I refer to Garry Kitchen’s and Alec Suchi’s succinct letters in last weeks Press.
Garry correctly concludes the only sensible route to a representative and inclusive Government is some form of proportional representation.
Unfortunately “sensible” and “politics” do not sit well together, and we are left with the current sorry mess which British democracy has become.
All traditional Labour voters ever wanted was:
• Decent jobs for decent pay
• Decent working conditions
• Decent healthcare
• Decent schools for our kids
• Decent opportunities for our kids to do better than ourselves if they have the talent and ability
• Decent housing
• Clean streets
• A fair distribution of the tax burden
• A robust defence of our security, interests, and way of life suitable for current and future threats.
As Alec implied, the Labour Party under Blair was saved from the totalitarian hard left only to be hijacked by the intellectually arrogant, bleeding heart, middle class, metropolitan elite, leftie luvvies.
So, until we get Garry’s PR system, through which we may get an independent “reborn” traditional Labour Party, we are in effect stuck with a two-party system.
Labour obviously do not regard the UKIP protest vote as a real threat, either because their strategic analysis shows that the vote is too evenly spread and hence UKIP will always come second at best in any General Election, or the Labour leadership is delusional.
The latter exemplified by a recent statement from that intellectual heavyweight Diane Abbott who pronounced that Labour could fall to below 10 per cent in the polls if any of Jeremy Corbyn’s vocal critics try to replace him because most of the party’s support is down to his leadership.
So, until UKIP can get their act together and stop appearing like a party of amateur buffoons, we are stuck with a two-party state, with only one real option for a truly effective protest vote.
Anniversary of Ellen Nussey’s birth
From: John Appleyard, Liversedge
The name of Ellen Nussey may not be too familiar to many readers, but she was a lifelong friend of the author Charlotte Bronte, whom she met at Roe Head school in Mirfield in 1831.
Ellen was the 12th child of John Nussey, a clothing merchant of Birstall Smithies, near Gomersal.
In the 1840s Ellen and Charlotte were regular visitors to Oakwell Hall, a young ladies’ boarding school.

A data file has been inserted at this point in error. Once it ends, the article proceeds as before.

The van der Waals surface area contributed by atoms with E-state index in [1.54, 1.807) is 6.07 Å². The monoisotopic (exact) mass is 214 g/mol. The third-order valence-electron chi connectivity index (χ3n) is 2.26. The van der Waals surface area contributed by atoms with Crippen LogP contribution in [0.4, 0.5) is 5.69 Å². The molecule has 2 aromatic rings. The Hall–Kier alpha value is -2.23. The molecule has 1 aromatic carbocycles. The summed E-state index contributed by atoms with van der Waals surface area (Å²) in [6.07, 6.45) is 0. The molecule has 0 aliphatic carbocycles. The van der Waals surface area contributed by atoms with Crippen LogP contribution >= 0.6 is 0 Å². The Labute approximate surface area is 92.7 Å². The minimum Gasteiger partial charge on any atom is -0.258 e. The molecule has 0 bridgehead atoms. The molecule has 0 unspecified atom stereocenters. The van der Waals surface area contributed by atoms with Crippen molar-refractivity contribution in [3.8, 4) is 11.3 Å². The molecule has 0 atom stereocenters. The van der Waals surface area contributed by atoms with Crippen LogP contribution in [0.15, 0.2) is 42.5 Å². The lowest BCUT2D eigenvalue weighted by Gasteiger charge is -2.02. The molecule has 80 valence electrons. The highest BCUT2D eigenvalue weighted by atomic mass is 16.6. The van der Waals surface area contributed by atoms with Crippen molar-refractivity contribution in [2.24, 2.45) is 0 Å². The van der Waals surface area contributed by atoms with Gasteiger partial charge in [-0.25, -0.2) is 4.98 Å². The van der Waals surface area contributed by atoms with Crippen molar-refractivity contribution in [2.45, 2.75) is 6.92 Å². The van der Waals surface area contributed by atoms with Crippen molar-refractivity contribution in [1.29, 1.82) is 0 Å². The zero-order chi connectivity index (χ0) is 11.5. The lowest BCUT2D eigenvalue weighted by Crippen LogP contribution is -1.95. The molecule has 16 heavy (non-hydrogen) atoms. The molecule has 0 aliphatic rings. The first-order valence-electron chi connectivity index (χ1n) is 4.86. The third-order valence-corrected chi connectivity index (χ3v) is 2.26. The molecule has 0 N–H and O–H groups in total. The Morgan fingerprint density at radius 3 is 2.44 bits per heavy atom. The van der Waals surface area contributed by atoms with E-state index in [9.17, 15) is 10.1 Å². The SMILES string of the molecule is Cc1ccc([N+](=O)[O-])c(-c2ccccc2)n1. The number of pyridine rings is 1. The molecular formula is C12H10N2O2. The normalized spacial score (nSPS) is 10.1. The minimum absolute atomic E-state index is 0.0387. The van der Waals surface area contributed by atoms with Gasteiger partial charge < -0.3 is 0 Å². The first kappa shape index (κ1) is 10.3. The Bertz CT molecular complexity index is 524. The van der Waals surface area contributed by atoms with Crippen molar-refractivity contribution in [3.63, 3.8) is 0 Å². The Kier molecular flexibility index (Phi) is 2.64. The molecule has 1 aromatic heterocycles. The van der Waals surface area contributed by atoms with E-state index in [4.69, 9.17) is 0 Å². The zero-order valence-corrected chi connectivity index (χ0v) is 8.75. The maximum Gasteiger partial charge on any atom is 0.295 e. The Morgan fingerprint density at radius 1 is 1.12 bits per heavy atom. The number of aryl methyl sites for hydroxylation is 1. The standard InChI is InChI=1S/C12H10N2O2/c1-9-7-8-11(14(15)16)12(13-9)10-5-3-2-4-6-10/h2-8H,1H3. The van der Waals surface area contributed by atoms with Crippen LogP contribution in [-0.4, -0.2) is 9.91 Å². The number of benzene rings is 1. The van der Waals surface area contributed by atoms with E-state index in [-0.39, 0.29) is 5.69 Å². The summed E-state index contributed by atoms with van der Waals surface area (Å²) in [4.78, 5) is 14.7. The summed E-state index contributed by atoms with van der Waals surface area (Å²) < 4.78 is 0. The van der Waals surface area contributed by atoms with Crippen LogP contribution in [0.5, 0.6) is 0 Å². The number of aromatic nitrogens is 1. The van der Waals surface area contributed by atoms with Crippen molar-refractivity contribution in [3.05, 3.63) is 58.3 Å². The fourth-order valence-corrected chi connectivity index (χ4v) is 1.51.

Ellen Nussey’s early home was the ‘Rydings’ at Birstall, which partly inspired ‘Thornfield Hall’ in Charlotte Bronte’s Jane Eyre.
The Rydings property is still partly visible on the Leeds Road (A62), and near the crossroads with A652 Bradford Road.
The Nusseys’ last rented home, where she died aged 80 years old in 1897, was Moor Lane House, which is now the Gomersal Park Hotel.
After Charlotte Bronte’s death in 1855 Ellen defended her memory and reputation in a number of letters, some of which can still be seen in the University of Leeds.
This week, April 20, is the 200th anniversary of Ellen’s birth, she is buried in the graveyard at St Peter’s Church in Birstall.
Partnerships are diverting health cash
From: Name and address supplied
I find it outrageous at a time when central government funding for the NHS is being squeezed deliberately to the lowest percentage of GDP in its history, that ‘Sustainability and Transformation Partnerships’ are being set up to divert more NHS money into shareholder profits.
Patients are now being denied prescriptions and procedures that they need at a time when brand-new NHS money is going direct to probably healthy shareholders’ offshore tax havens through the financial markets, without even going past a patient.
This is happening in all areas now. What moral authority do shareholders have over the poorly people who cannot access certain prescriptions and procedures, and/or experience CCGs’ arbitrary and punitive lifestyle mandates to ‘jump through hoops’, eg lose weight.
We as patients, do not have to get behind the STPs, we have to point out that no-one voted for the Health and Social Care Act 2012 and Hammond and NHS bosses are undemocratically but deliberately putting the ‘economy’ into the NHS, to make it like the US health industry, where taxpayers pay out more money for less treatment than anywhere in the developed world and business fraud is endemic.
Consider the NHS when you’re voting
From: David Honeybell, Heckmondwike
So now we come to the big one. The General Election, where the people decide which political party, or which party leader they trust the most.
Which one is telling the truth? Maybe the local candidates will come more into the reckoning.
But let’s put the personalities to one side for a moment, and consider what issues we as individuals feel strongly about.
Everyone has issues they feel are more important than others.
For me the top priority is the future of our NHS. Do we want to have a health service that is the envy of the world, as it still was only seven years ago, funded by public money, and treating us all, rich, poor, young or old with the same care and dedication, or do we want a health service funded by private money from insurance companies, who put profit for investors as top priority, and the patients the least important?
I can’t tell anyone who to vote for, that’s up to each of us to decide, but please think about our NHS when putting that X on the ballot paper.